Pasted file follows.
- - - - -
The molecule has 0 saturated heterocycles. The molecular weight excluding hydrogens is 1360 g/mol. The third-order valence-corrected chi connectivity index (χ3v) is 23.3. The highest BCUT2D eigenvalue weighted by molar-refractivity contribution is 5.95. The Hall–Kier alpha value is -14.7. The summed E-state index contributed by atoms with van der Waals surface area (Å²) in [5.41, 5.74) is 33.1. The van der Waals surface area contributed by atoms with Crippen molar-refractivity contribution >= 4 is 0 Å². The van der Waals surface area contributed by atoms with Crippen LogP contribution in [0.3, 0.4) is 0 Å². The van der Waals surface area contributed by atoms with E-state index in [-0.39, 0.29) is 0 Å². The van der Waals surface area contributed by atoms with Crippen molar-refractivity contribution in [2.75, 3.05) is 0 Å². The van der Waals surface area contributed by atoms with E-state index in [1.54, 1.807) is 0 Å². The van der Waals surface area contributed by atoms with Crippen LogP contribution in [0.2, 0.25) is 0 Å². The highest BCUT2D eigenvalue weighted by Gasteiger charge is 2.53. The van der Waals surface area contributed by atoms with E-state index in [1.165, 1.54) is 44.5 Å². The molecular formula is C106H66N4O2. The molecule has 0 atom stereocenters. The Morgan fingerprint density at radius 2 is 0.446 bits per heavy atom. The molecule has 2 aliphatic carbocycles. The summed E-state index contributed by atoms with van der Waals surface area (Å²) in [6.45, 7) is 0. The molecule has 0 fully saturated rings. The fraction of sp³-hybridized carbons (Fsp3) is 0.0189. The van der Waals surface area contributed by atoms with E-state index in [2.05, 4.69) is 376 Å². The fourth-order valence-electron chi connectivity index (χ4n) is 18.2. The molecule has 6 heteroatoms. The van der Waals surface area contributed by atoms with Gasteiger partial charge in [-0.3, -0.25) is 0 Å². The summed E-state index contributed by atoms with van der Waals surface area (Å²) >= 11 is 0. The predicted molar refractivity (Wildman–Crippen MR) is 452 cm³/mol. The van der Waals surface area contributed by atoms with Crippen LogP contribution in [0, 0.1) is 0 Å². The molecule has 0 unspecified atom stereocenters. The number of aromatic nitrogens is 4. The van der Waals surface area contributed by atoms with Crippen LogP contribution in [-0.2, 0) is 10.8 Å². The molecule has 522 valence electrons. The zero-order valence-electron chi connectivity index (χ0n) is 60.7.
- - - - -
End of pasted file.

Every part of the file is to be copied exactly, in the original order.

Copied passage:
The molecule has 0 saturated heterocycles. The molecular weight excluding hydrogens is 1360 g/mol. The third-order valence-corrected chi connectivity index (χ3v) is 23.3. The highest BCUT2D eigenvalue weighted by molar-refractivity contribution is 5.95. The Hall–Kier alpha value is -14.7. The summed E-state index contributed by atoms with van der Waals surface area (Å²) in [5.41, 5.74) is 33.1. The van der Waals surface area contributed by atoms with Crippen molar-refractivity contribution >= 4 is 0 Å². The van der Waals surface area contributed by atoms with Crippen LogP contribution in [0.3, 0.4) is 0 Å². The van der Waals surface area contributed by atoms with E-state index in [-0.39, 0.29) is 0 Å². The van der Waals surface area contributed by atoms with Crippen molar-refractivity contribution in [2.75, 3.05) is 0 Å². The van der Waals surface area contributed by atoms with E-state index in [1.54, 1.807) is 0 Å². The van der Waals surface area contributed by atoms with Crippen LogP contribution in [0.2, 0.25) is 0 Å². The highest BCUT2D eigenvalue weighted by Gasteiger charge is 2.53. The van der Waals surface area contributed by atoms with E-state index in [1.165, 1.54) is 44.5 Å². The molecular formula is C106H66N4O2. The molecule has 0 atom stereocenters. The Morgan fingerprint density at radius 2 is 0.446 bits per heavy atom. The molecule has 2 aliphatic carbocycles. The summed E-state index contributed by atoms with van der Waals surface area (Å²) in [6.45, 7) is 0. The molecule has 0 fully saturated rings. The fraction of sp³-hybridized carbons (Fsp3) is 0.0189. The van der Waals surface area contributed by atoms with E-state index in [2.05, 4.69) is 376 Å². The fourth-order valence-electron chi connectivity index (χ4n) is 18.2. The molecule has 6 heteroatoms. The van der Waals surface area contributed by atoms with Gasteiger partial charge in [-0.3, -0.25) is 0 Å². The summed E-state index contributed by atoms with van der Waals surface area (Å²) >= 11 is 0. The predicted molar refractivity (Wildman–Crippen MR) is 452 cm³/mol. The van der Waals surface area contributed by atoms with Crippen LogP contribution in [0, 0.1) is 0 Å². The molecule has 0 unspecified atom stereocenters. The number of aromatic nitrogens is 4. The van der Waals surface area contributed by atoms with Crippen LogP contribution in [-0.2, 0) is 10.8 Å². The molecule has 522 valence electrons. The zero-order valence-electron chi connectivity index (χ0n) is 60.7.